Coming out as LGBTQIA is tough. Coming out as HIV positive, especially when you’re a public figure, is that much more difficult as it has its own unique set of issues one must tackle.
This is the case for actor Nathaniel Hall, who many have been introduced to on the new series It’s a Sin. The Channel 4 drama, which will make its way to America next month on HBO Max, chronicles four friends who move to London in the early 80’s and have their lives turned upside down by the AIDS crisis.
It’s a topic that is very personal for Nathaniel as he himself has been living with HIV for years. To add insult to injury it was something that he contracted after his first sexual encounter with a much older man at the age of 16.
“[He was] between 23 and 26,” Nathaniel said in an interview with Attitude Magazine. They were in the middle of a whirlwind romance before he was diagnosed two weeks after his 17th birthday.
“It was like being hit by a truck,” he recalled. “I was told at the time that I had a prognosis of 37 years. That was so hard to hear, to have a date on it.”
Nathaniel, like many others in his position, kept his diagnosis a secret from his family and friends for several years. “I was living with so much fear and stigma, self-hatred and shame,” he admitted.
That changed in 2017 after he admitted to “partying” and “self-medicating” with “alcohol and drugs”.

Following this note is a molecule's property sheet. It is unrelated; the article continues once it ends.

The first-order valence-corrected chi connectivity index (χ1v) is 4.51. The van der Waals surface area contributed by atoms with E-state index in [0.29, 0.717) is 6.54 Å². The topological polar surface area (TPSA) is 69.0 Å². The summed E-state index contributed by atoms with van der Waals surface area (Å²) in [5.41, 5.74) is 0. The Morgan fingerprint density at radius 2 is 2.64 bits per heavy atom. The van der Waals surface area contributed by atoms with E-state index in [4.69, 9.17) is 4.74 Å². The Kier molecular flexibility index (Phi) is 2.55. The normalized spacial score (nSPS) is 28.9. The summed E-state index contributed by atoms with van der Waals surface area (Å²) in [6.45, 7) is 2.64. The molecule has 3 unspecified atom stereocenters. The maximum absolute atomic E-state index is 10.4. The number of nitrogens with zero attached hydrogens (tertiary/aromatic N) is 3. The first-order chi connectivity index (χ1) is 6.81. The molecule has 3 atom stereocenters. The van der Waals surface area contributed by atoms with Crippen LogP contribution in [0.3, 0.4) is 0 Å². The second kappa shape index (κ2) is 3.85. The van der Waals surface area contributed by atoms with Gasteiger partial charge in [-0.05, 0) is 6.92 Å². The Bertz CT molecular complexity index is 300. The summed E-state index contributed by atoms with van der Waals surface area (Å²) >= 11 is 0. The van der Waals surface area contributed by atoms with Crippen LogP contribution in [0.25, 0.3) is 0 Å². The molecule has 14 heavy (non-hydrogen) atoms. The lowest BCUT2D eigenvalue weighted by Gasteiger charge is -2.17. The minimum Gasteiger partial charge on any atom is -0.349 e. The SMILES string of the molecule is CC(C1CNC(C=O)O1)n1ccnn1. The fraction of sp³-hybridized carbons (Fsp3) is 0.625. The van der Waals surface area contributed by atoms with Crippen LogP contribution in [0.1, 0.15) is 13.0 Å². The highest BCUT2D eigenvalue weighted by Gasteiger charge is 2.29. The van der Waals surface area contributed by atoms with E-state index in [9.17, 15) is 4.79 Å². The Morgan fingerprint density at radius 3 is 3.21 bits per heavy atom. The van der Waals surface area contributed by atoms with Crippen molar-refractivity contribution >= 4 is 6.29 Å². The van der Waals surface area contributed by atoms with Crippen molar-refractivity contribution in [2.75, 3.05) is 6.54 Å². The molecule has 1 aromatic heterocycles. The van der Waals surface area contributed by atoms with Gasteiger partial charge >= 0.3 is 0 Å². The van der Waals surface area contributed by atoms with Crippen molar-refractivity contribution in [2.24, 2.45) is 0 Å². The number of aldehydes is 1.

“I had this moment where I looked at myself in the mirror and thought, ‘I don’t even know who you are, you’ve lost your way in life, your drive and sense of purpose'”.
“I realized my mental health had taken a nose dive and I thought I could either let this eat me up and swallow me whole, or flip it and turn it into [something] positive.”
He then boldly turned his HIV experience into a one man show in 2018 called First Time. It was here that he went public with his condition in an effort to minimize the stigma surrounding this disease.
Going public meant finally revealing the news to his loved ones. He highlighted his parents, who ended up being supportive and attending his show although it wasn’t the easiest of things for them to witness.
“There were moments where I could see that my mum and dad’s eye lines were down. I think dad was crying. The show is warts and all. It’s quite funny and light-hearted, but it [also] goes to some dark places and it was difficult for them to understand that their son had been through these things. For me, it was important. It was family therapy in a sense.”
Nathaniel isn’t the only celebrity who is up front and honest about being HIV positive. Queer Eye star Jonathan Van Ness was diagnosed at the age of 25 but didn’t talk about it until he released his memoir Over The Top seven years later.
Sourcing: Attitude Magazine.